With the flip of a switch, Pittsburghers can show their appreciation for those on the front lines of the COVID-19 pandemic.

On Tuesday, April 7 and Tuesday, April 14 at 8 p.m., residents throughout the region are asked to turn on their lights, step outside and applaud first responders, hospital employees, mail carriers, grocery store clerks, delivery drivers and other essential workers who are risking their own well-being for others.

The organizers are hoping that Pittsburgh Nation joins in the coordinated “Illumination-Ovation” from their balconies, porches and yards while practicing social distancing. Participants are encouraged to clap their hands in a collective round of applause and light their homes, buildings and neighborhoods by using illumination such as holiday lights, porch lights, flashlights and phones during the event.

Logo designed by LUXE Creative

They are also asking buildings to be lit in yellow or gold, if they are able, to show their support.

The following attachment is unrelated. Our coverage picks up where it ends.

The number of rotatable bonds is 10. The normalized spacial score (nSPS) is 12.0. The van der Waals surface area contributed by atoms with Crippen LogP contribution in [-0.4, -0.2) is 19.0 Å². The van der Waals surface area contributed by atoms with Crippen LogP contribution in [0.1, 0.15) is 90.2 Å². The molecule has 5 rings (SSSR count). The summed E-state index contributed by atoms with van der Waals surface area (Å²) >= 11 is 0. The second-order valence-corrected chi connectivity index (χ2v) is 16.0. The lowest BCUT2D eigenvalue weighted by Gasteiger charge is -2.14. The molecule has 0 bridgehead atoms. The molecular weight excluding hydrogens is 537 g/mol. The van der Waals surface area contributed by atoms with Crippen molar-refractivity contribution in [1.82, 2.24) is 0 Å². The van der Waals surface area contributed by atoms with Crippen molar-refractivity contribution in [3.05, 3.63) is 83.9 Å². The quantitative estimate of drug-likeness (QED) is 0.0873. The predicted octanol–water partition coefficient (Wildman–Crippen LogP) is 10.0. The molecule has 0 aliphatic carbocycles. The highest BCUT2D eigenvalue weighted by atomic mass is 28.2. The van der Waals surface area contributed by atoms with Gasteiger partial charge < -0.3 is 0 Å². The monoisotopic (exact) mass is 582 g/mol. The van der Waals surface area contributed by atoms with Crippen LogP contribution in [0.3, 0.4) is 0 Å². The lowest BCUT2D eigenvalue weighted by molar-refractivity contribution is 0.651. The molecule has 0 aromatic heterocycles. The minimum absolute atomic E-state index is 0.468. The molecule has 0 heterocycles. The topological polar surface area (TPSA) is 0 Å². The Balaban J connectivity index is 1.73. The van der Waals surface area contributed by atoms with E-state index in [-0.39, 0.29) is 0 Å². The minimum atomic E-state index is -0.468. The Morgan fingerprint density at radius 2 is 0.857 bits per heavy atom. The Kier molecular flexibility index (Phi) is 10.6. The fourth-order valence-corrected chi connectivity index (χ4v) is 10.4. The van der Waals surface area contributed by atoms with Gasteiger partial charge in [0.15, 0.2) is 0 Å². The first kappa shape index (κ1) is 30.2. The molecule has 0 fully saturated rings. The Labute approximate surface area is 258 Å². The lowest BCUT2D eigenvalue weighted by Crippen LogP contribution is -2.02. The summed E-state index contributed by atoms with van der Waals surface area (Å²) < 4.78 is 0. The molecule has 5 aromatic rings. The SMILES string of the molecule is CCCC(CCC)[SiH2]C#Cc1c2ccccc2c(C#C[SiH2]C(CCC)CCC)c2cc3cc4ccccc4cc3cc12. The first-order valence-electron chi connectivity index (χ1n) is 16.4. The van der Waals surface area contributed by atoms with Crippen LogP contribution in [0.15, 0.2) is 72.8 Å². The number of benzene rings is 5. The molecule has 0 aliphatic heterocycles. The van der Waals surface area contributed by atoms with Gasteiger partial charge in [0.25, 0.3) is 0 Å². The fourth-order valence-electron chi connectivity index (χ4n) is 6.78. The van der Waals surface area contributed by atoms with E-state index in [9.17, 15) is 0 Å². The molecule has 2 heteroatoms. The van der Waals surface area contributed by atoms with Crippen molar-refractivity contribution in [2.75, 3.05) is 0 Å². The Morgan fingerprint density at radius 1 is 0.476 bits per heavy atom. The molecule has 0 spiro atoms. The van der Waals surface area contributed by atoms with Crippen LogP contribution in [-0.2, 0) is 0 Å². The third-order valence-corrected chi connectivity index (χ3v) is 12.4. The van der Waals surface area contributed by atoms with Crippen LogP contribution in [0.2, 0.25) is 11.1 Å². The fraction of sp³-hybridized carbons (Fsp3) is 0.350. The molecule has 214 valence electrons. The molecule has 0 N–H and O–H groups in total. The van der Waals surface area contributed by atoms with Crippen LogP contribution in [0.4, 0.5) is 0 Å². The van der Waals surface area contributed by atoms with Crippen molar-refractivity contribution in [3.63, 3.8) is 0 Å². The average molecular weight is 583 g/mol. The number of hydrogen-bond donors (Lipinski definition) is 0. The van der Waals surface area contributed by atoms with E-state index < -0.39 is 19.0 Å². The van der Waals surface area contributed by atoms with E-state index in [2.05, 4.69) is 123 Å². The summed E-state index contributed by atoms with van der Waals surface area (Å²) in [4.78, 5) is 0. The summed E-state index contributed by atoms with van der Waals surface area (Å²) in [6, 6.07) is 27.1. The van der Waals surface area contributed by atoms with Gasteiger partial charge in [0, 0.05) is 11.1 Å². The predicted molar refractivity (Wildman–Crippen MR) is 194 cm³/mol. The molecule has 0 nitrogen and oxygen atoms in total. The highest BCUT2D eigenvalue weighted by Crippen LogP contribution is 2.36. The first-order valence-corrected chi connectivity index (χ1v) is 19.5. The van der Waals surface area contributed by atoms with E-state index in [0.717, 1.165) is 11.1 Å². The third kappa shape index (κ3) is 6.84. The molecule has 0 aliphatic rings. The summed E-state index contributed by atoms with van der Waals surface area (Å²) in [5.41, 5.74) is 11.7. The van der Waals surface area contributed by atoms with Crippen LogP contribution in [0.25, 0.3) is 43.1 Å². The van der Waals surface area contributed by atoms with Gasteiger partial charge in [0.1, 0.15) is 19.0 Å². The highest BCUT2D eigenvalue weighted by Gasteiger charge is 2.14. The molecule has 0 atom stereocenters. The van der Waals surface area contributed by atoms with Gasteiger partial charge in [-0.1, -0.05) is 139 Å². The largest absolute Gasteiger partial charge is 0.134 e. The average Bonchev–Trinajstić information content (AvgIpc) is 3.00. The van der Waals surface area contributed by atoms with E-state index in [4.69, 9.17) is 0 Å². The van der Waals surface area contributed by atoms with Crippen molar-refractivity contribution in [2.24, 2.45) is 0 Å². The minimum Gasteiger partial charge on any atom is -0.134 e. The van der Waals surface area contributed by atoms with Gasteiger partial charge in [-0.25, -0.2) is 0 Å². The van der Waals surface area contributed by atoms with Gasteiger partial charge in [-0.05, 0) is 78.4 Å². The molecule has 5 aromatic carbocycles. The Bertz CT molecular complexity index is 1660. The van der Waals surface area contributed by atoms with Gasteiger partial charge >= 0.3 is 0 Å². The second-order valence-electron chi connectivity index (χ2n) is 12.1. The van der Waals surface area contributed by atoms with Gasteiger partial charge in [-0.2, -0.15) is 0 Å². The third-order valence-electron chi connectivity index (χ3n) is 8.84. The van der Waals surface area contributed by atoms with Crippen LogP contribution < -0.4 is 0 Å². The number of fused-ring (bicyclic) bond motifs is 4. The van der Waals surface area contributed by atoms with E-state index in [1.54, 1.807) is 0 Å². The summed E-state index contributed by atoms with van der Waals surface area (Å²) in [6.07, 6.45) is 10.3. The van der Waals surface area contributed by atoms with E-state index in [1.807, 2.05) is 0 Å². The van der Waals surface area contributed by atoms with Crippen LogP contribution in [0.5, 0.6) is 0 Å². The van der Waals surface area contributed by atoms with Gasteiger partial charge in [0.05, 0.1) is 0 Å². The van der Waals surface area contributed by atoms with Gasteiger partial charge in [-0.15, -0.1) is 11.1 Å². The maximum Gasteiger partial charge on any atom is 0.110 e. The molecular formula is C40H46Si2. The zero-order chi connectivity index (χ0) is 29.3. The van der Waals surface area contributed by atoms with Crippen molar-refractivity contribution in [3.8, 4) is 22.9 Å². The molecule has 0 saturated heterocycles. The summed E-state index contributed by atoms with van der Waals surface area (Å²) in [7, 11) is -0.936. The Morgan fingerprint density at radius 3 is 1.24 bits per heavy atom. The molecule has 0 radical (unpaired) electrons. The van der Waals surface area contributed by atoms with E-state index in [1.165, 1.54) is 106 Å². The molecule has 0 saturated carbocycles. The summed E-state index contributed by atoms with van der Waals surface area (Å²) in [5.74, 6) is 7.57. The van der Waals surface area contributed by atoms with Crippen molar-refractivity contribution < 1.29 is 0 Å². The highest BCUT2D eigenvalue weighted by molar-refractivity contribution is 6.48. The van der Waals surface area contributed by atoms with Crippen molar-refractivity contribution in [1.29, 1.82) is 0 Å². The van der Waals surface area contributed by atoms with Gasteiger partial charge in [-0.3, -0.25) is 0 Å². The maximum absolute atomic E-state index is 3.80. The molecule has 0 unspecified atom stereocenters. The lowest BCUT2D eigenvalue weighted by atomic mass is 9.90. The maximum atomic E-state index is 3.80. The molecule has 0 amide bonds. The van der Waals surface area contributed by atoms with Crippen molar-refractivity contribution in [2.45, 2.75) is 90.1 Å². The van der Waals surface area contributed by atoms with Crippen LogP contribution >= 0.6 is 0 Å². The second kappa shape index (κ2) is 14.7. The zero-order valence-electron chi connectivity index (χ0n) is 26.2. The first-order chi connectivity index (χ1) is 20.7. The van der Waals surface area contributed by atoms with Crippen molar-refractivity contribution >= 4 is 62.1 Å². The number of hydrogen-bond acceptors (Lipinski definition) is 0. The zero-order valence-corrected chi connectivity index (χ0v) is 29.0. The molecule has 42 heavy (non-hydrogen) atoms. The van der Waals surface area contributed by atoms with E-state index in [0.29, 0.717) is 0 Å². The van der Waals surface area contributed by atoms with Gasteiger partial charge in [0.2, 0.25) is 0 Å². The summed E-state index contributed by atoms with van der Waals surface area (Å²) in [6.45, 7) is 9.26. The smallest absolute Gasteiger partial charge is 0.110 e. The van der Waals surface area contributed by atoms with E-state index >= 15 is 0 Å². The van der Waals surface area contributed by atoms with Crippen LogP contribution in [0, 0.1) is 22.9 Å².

Jenifer Evans, a native Pittsburgher, took part in the United Kingdom’s Clap for Carers on March 26 and was so inspired that she asked her friend and event planner, Evelyn Castillo, for help in getting it done in Pittsburgh.

Castillo, owner of Sterling Events, was also inspired by similar outpourings of gratefulness in other parts of the world.

To get things started, they formed a core group with Nancy Shelton, Ben Petchel, Jena-Anne Sabom, Jeremy Brinling, Bob Steineck, Martin Potoczny, Ed Hyp and Kit Mueller.  Then they sent an email to 140 people in the region asking for their help. From there, they assigned tasks using Google Docs, from creating a Facebook page to getting the word out on social media. Not surprisingly, lots of folks pitched in to help.

“We need a bit of positivity in our lives right now, and the simple act of acknowledging our gratitude can help build communities and solidarity when we have to self-isolate,” Castillo says. “Seeing your neighbors clapping in unison, what a great mood booster.”

Castillo, the wife of a physician and mother of a grocery store employee, has been busy networking with friends, colleagues and city officials to get the word out. She hopes Downtown buildings and other local landmarks will shine with yellow lights to show solidarity. Community members can use whatever lights they have on hand.

“No need to buy anything,” she says, “just applaud the folks that make our world work.”